October 15, 1990. It was Charles Vest’s first day of office as President of the Massachusetts Institute of Technology (MIT). When he arrived in the day at his office however, he found a poster-covered bulletin board at where the door was supposed to be. A portable, wooden-frame bulletin board was carefully constructed to fit into the doorway of what was the President’s office door by MIT hackers. The President was welcomed to the University in typical MIT style – a harmless prank or in MIT lingo, a “hack”.
Charles Vest was famously amused by the whole prank and remarked that as President he wished for the continuation of such intelligent jokes.
May 9, 1994. What appeared to be a police cruiser sat on the top of The Great Dome at MIT. When the authorities came to take a closer look, they realised it was another one of those famous hacks. The hackers had brought up the external panels of the car and supported it with wooden struts in the interior. The siren lights were flashing and there was even a dummy in the car dressed like a policeman, a box of donuts inside, and an MIT parking summon (“no permit for this location”) amongst many other small details. The car was there only for a few hours before it was taken down, but the media had already got hold of the story and it became international news. As usual with all MIT hacks, the goal was to amuse and to entertain: and in this case they certainly did.
The list of MIT hacks is a long one. From other famous ones like the disrupting of a Harvard-Yale football game with a weather balloon to turning the great dome into a mock-up of R2-D2s head to commemorate the release of Star Wars Episode I, MIT hacks have garnered international fame. The hacks were almost always difficult to pull off and were meant “to prominently demonstrate technical aptitude and cleverness, or to commemorate popular culture and historical topics”. Hacks form a big part of the culture at MIT, so much so that the school publicizes this hacking culture in their college admission websites.
These hacks are a point of pride for the college and are done by regular students who come together to plan and pull of these “pranks” without official college permission. Arguably, this very creative atmosphere sets the tone for the extremely vibrant campus life that MIT is famous for.
On a matter closer to home, the 3rd CSC’s election in 2012 saw 11 candidates running for 11 positions, resulting in what was initially a walkover. This did not sit well with some members of the college and a big debate was sparked over the role of democracy in the college and the issue of a need for a vote of confidence. This set the back drop to one of the most famous Tembusu hacks ever conceived. Alumni Cedric Chin recounts:
The election period in 2012 saw 11 candidates running for the same number of positions. As there was the same amount of candidates as there were positions, there would be a walkover instead of an election. This created much controversy – the healthier bits of it were an actual debate, the unhealthy bits were quite a bit of grandstanding (e.g. if we receive x number of likes on this Facebook post, we will submit a motion, bla bla bla, yada yada yada, and then a huge number of comments on Facebook, which devolved into the online version of a shouting match).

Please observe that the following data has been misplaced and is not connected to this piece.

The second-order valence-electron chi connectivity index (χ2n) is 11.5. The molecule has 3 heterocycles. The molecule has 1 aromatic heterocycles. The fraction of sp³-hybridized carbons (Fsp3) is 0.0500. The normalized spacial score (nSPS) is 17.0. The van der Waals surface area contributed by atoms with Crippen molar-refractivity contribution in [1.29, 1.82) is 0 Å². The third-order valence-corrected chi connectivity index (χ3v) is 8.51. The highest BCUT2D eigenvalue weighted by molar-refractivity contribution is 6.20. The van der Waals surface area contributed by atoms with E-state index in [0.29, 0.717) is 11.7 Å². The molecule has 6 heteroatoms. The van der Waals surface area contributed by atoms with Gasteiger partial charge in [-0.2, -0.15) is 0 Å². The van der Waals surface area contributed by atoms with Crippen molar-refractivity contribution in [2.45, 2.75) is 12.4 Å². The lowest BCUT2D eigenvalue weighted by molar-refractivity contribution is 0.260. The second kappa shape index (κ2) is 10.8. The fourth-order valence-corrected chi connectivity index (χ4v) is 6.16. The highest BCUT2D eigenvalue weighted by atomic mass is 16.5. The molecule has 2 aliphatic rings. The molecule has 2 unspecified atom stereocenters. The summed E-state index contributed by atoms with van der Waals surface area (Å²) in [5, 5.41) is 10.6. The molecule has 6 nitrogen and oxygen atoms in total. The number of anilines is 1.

The seniors (me included) found this very tiresome.
For starters, this was a college student council. It didn’t matter in the grand scheme of things. Sure, it mattered to the college, but not to the extent of the furore it created (acid test: would it matter when you are 30 years old and with wife and kids? No? There you go). Secondly, these candidates were about to do a thankless job for the whole college. Why make their lives more difficult? Third, a bunch of us seniors thought the college was starting to take itself a little too seriously.
So we decided to make fun of it all. Over dinner, I suggested to a friend: wouldn’t it be cool if we just set up a sword in a tree stump in the lobby, and proclaim that all the controversy was useless and we should just crown a king? He said let’s do it.
So a few of us got some leftover cardboard, painted it up, and scoped out the tree stump to see how we could make it impossible to pull out. I designed a poster and wrote the text. We got Haena, then the CSC member in charge of the CSC poster stamp, to approve our posters (she did it with some glee because she, too, thought the controversy was unproductive). Then I stayed up till 4am to put it all up.
The next day the fun didn’t last long. The college ordered it to be taken down. So shortly afterwards they removed the tree stump as well.
But I thought it was pretty important not to take ourselves too seriously. I hope the spirit continues…
While the issue might have caused quite a bit of stir, this prank was successful in amusing and making light of what could be seen as pedantry. Such “hacks” have their place in a community like an undergraduate college as it showcases creativity among the student body, audacity, and a community who is willing to laugh at itself.
Here in Singapore, we may not be able to match the scale or audacity of the pranks and hacks in the US colleges, but the lesson for us still stands – we are all really only young once. Other than providing a community of intellectuals and having a platform for artistic endeavours, a college should also be a vibrant place of bold young people who would try something intelligent and playful just to lighten up the mood when things are down.